relay-log-info-file = /var/lib/mysql/mysql-relay-log.info
log-bin = mysql-bin
[…]

Here 192.168.1.200 is Master server IP address, sk is Master server database user, centos is password of user sk, unixmen is Master database name.

Save and exit the file.

Import the master database:

[[email protected] ~]# mysql -u root -p < /home/masterdatabase.sql
Enter password:
[[email protected] ~]# service mysqld restart
Stopping mysqld: [ OK ]
Starting mysqld: [ OK ]

Now log in to MySQL as root user and tell the Slave server to where to look for Master log file which is we have created on Master server using the command SHOW MASTER STATUS; (File ñ mysql-bin.000001 and Position ñ 106). Make sure that you changed the Master server IP address, username and password as your own:

[[email protected] ~]# mysql -u root -p
Enter password:
Welcome to the MySQL monitor. Commands end with ; or \g.
Your MySQL connection id is 5
Server version: 5.1.69-log Source distribution

Copyright (c) 2000, 2013, Oracle and/or its affiliates. All rights reserved.

Oracle is a registered trademark of Oracle Corporation and/or its
affiliates. Other names may be trademarks of their respective
owners.

Type ‘help;’ or ‘\h’ for help. Type ‘\c’ to clear the current input statement.

mysql> SLAVE STOP;
Query OK, 0 rows affected (0.01 sec)

mysql> CHANGE MASTER TO MASTER_HOST=’192.168.1.250′, MASTER_USER=’sk’, MASTER_PASSWORD=’centos’, MASTER_LOG_FILE=’mysql-bin.000001′, MASTER_LOG_POS=106;
Query OK, 0 rows affected (0.03 sec)

mysql> SLAVE START;
Query OK, 0 rows affected (0.01 sec)

mysql> SHOW SLAVE STATUS\G;
* 1. row *
Slave_IO_State: Waiting for master to send event
Master_Host: 192.168.1.250
Master_User: sk
Master_Port: 3306
Connect_Retry: 60
Master_Log_File: mysql-bin.000002
Read_Master_Log_Pos: 106
Relay_Log_File: mysql-relay-bin.000003
Relay_Log_Pos: 251
Relay_Master_Log_File: mysql-bin.000002
Slave_IO_Running: Yes
Slave_SQL_Running: Yes
Replicate_Do_DB:db1
Replicate_Ignore_DB:
Replicate_Do_Table:
Replicate_Ignore_Table:
Replicate_Wild_Do_Table:
Replicate_Wild_Ignore_Table:
Last_Errno: 0
Last_Error:
Skip_Counter: 0
Exec_Master_Log_Pos: 106
Relay_Log_Space: 551
Until_Condition: None
Until_Log_File:
Until_Log_Pos: 0
Master_SSL_Allowed: No
Master_SSL_CA_File:
Master_SSL_CA_Path:
Master_SSL_Cert:
Master_SSL_Cipher:
Master_SSL_Key:
Seconds_Behind_Master: 0
Master_SSL_Verify_Server_Cert: No
Last_IO_Errno: 0
Last_IO_Error:
Last_SQL_Errno: 0
Last_SQL_Error:
1 row in set (0.00 sec)

Test MySQL Replication

Master side:

[[email protected] ~]# mysql -u root -p
Enter password:
Welcome to the MySQL monitor. Commands end with ; or \g.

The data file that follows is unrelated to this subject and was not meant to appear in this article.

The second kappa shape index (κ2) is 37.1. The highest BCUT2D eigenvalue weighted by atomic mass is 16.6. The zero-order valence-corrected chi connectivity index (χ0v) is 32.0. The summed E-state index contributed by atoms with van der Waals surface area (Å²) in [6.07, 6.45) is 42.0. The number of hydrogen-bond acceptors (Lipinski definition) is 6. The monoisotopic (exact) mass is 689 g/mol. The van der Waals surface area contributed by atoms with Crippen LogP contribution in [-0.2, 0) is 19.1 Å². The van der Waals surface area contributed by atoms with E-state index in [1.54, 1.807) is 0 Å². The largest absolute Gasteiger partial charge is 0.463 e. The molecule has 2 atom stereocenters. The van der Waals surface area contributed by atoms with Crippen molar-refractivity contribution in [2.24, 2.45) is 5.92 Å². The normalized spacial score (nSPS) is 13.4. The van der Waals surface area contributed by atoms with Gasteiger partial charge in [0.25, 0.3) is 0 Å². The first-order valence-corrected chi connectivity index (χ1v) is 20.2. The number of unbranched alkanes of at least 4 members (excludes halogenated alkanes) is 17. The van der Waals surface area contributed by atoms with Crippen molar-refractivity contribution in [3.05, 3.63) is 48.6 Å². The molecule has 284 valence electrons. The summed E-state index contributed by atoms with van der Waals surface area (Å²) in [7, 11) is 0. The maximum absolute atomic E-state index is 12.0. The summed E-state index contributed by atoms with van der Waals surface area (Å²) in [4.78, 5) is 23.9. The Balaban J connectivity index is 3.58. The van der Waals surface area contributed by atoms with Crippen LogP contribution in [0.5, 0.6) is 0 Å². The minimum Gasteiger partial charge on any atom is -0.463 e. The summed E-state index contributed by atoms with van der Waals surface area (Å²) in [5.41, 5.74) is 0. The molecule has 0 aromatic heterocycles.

Your MySQL connection id is 4
Server version: 5.1.69-log Source distribution

Copyright (c) 2000, 2013, Oracle and/or its affiliates. All rights reserved.

Oracle is a registered trademark of Oracle Corporation and/or its
affiliates. Other names may be trademarks of their respective
owners.

Type ‘help;’ or ‘\h’ for help. Type ‘\c’ to clear the current input statement.

mysql> create database db1;
Query OK, 1 row affected (0.04 sec)

mysql> use db1;
Database changed

mysql> create table sample (c int);
Query OK, 0 rows affected (0.08 sec)

mysql> insert into sample (c) values (1);
Query OK, 1 row affected (0.01 sec)

mysql> select * from sample;
+——+
| c |
+——+
| 1 |
+——+
1 row in set (0.01 sec)

mysql>

Slave side:

[[email protected] ~]# mysql -u root -p
Enter password:
Welcome to the MySQL monitor. Commands end with ; or \g.
Your MySQL connection id is 8
Server version: 5.1.69-log Source distribution

Copyright (c) 2000, 2013, Oracle and/or its affiliates. All rights reserved.

Oracle is a registered trademark of Oracle Corporation and/or its
affiliates. Other names may be trademarks of their respective
owners.

Type ‘help;’ or ‘\h’ for help. Type ‘\c’ to clear the current input statement.

mysql> use db1;
Reading table information for completion of table and column names
You can turn off this feature to get a quicker startup with -A

Database changed
mysql> select * from sample;
+——+
| c |
+——+
| 1 |
+——+
1 row in set (0.01 sec)

mysql>

Thatís it. Now the tables created in the Master server are automatically replicated to the Slave server.


mysql> SHOW MASTER STATUS;
+——————+———-+————–+——————+——————-+
| File | Position | Binlog_Do_DB | Binlog_Ignore_DB | Executed_Gtid_Set |
+——————+———-+————–+——————+——————-+
| mysql-bin.000001 | 921 |db1 | mysql | |
+——————+———-+————–+——————+——————-+
1 row in set (0.00 sec)

grant replication slave on . to ‘replication’@10.10.9.215 identified by ‘slave’;
grant replication slave on . to ‘replication’@10.10.9.214 identified by ‘slave’;

mysqldump –all-databases –user=root –password –master-data > masterdatabase.sql

CHANGE MASTER TO MASTER_HOST=’10.10.9.214′, MASTER_USER=’replication’, MASTER_PASSWORD=’slave’, MASTER_LOG_FILE=’mysql-bin.000001′, MASTER_LOG_POS=921;

mysql> mysql> show master status;
+——————+———-+————–+——————+——————-+
| File | Position | Binlog_Do_DB | Binlog_Ignore_DB | Executed_Gtid_Set |
+——————+———-+————–+——————+——————-+
| mysql-bin.000001 | 746542 |db2 | mysql | |
+——————+———-+————–+——————+——————-+
1 row in set (0.00 sec)

CHANGE MASTER TO MASTER_HOST=’10.10.9.215′, MASTER_USER=’replication’, MASTER_PASSWORD=’slave’, MASTER_LOG_FILE=’mysql-bin.000001′, MASTER_LOG_POS=746542;